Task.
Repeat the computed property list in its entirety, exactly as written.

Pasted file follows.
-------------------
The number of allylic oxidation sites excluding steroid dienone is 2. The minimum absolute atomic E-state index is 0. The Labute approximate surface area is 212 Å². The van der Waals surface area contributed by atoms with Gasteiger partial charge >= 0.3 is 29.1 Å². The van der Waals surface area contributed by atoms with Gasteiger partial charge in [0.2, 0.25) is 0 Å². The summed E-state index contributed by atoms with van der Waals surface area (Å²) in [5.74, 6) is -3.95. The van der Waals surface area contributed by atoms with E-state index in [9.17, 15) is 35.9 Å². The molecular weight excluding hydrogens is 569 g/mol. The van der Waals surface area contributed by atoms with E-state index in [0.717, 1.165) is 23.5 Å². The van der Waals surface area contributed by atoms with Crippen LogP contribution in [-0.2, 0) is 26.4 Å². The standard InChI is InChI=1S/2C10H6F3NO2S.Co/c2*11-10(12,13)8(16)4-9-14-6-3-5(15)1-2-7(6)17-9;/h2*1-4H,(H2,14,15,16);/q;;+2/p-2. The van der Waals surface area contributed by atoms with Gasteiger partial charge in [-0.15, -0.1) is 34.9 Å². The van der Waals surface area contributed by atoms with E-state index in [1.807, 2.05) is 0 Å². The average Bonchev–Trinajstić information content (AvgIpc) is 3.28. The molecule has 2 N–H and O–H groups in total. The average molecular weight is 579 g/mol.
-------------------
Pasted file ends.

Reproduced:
The number of allylic oxidation sites excluding steroid dienone is 2. The minimum absolute atomic E-state index is 0. The Labute approximate surface area is 212 Å². The van der Waals surface area contributed by atoms with Gasteiger partial charge >= 0.3 is 29.1 Å². The van der Waals surface area contributed by atoms with Gasteiger partial charge in [0.2, 0.25) is 0 Å². The summed E-state index contributed by atoms with van der Waals surface area (Å²) in [5.74, 6) is -3.95. The van der Waals surface area contributed by atoms with E-state index in [9.17, 15) is 35.9 Å². The molecular weight excluding hydrogens is 569 g/mol. The van der Waals surface area contributed by atoms with E-state index in [0.717, 1.165) is 23.5 Å². The van der Waals surface area contributed by atoms with Crippen LogP contribution in [-0.2, 0) is 26.4 Å². The standard InChI is InChI=1S/2C10H6F3NO2S.Co/c2*11-10(12,13)8(16)4-9-14-6-3-5(15)1-2-7(6)17-9;/h2*1-4H,(H2,14,15,16);/q;;+2/p-2. The van der Waals surface area contributed by atoms with Gasteiger partial charge in [-0.15, -0.1) is 34.9 Å². The van der Waals surface area contributed by atoms with E-state index in [1.807, 2.05) is 0 Å². The average Bonchev–Trinajstić information content (AvgIpc) is 3.28. The molecule has 2 N–H and O–H groups in total. The average molecular weight is 579 g/mol.